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Professor explains how a sex-toy can help your singing

Ever since a website published details of his research, suggesting that vibrators were best applied to the vocal cordsProfessor David Ley‘s phone has been besieged by information seekers.

Teaching artist Claudia Friedlander got the first interview – click here - and the demonstration video.


claudia fr

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  1. Apparently overuse of this technique can cause excessive vibrato…………. ;-)

  2. Roberto Gonzalez says:

    The use of vibrators began with its invention in London by a doctor who gave therapy to women for “HYSTERIA”, once a pathological diagnosis describing the symptoms in women who were not having orgasms. Whole clinics in London had practices dedicated to manual relief of this condition, until one physician invented an electrical vibrator that plugged into a wall outlet…

    The film, “HYSTERIA”, a comedy directed by a graduate of Yale, just out on DVD, talks about this history.. Here’s a link:

    Here is a link to the trailer on YOUTUBE:

    ENJOY!!!! Very entertaining movie…

  3. Ha! @Roberto, there’s some interesting resonance here with some much earlier work of mine.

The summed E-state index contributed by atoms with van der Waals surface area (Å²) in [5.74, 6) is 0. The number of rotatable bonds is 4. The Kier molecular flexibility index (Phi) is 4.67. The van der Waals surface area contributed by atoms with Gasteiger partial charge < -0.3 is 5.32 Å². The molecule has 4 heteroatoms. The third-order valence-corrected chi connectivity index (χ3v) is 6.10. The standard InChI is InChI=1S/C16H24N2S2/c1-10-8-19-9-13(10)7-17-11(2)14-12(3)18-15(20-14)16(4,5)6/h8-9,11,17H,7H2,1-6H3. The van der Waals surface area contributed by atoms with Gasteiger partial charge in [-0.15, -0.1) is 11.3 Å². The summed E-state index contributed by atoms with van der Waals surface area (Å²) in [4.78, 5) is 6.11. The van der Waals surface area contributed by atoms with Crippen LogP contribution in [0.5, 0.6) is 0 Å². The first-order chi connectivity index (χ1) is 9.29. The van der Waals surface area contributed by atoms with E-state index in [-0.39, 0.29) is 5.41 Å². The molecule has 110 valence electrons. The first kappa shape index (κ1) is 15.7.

This film is based on a book by Rachel Maines, The Technology of Orgasm It came out in early 1999 as I was finishing my doctoral thesis, an interpretation of Schoenberg’s monodrama “Erwartung” based on contemporary psychoanalytic theories that more or less pathologized female sexuality as “hysterical”. I ended up quoting Maines extensively.

    Very interesting to realize what a vital role vibrators have played in my academic life!

  4. Laryngitis can have many different causes, so to promote this nonsense could even be harmful. There should be a disclaimer “don’t try this at home”.

  5. That’s one of the things that motivated me to talk with Prof. Ley directly. He’s been researching these techniques alongside speech pathologists for more than a year and a half and will present some of his findings at the Voice Foundation Symposium in May. However, it seems that after the University of Alberta posted the video I’ve featured on my blog, the media picked up on the story and now speculative and racy columns about his work are running rampant around the internet. With these devices so readily accessible, lots of people are going to be tempted to “try this at home” long before a protocol becomes available, so I appreciate his willingness to share some of his techniques with our community long before he intended to, and I do hope that the cautionary language included in my post will dissuade people from doing anything stupid.

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